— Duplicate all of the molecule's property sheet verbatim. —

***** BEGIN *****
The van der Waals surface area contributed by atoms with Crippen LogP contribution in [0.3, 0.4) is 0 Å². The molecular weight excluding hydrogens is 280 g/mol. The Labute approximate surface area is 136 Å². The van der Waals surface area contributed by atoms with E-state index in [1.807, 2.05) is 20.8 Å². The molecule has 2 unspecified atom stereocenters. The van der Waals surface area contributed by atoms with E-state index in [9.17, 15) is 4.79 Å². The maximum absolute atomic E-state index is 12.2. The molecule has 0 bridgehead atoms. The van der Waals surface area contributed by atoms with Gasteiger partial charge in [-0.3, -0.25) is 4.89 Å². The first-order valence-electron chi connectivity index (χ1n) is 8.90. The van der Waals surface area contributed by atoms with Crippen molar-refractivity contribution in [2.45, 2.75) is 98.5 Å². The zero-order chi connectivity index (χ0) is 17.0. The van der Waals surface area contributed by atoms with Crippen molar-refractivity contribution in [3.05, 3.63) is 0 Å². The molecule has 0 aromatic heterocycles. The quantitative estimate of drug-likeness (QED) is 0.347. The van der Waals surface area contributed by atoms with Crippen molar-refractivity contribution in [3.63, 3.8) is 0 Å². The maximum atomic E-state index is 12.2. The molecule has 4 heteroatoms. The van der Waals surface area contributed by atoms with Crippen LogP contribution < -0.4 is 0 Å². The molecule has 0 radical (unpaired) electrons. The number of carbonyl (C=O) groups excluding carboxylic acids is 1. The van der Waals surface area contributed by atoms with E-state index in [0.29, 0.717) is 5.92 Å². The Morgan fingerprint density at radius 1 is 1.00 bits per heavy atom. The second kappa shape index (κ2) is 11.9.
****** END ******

The van der Waals surface area contributed by atoms with Crippen LogP contribution in [0.3, 0.4) is 0 Å². The molecular weight excluding hydrogens is 280 g/mol. The Labute approximate surface area is 136 Å². The van der Waals surface area contributed by atoms with E-state index in [1.807, 2.05) is 20.8 Å². The molecule has 2 unspecified atom stereocenters. The van der Waals surface area contributed by atoms with E-state index in [9.17, 15) is 4.79 Å². The maximum absolute atomic E-state index is 12.2. The molecule has 0 bridgehead atoms. The van der Waals surface area contributed by atoms with Gasteiger partial charge in [-0.3, -0.25) is 4.89 Å². The first-order valence-electron chi connectivity index (χ1n) is 8.90. The van der Waals surface area contributed by atoms with Crippen molar-refractivity contribution in [2.45, 2.75) is 98.5 Å². The zero-order chi connectivity index (χ0) is 17.0. The van der Waals surface area contributed by atoms with Crippen molar-refractivity contribution in [3.05, 3.63) is 0 Å². The molecule has 0 aromatic heterocycles. The quantitative estimate of drug-likeness (QED) is 0.347. The van der Waals surface area contributed by atoms with Crippen molar-refractivity contribution in [3.63, 3.8) is 0 Å². The maximum atomic E-state index is 12.2. The molecule has 4 heteroatoms. The van der Waals surface area contributed by atoms with Crippen LogP contribution < -0.4 is 0 Å². The molecule has 0 radical (unpaired) electrons. The number of carbonyl (C=O) groups excluding carboxylic acids is 1. The van der Waals surface area contributed by atoms with E-state index in [0.29, 0.717) is 5.92 Å². The Morgan fingerprint density at radius 1 is 1.00 bits per heavy atom. The second kappa shape index (κ2) is 11.9.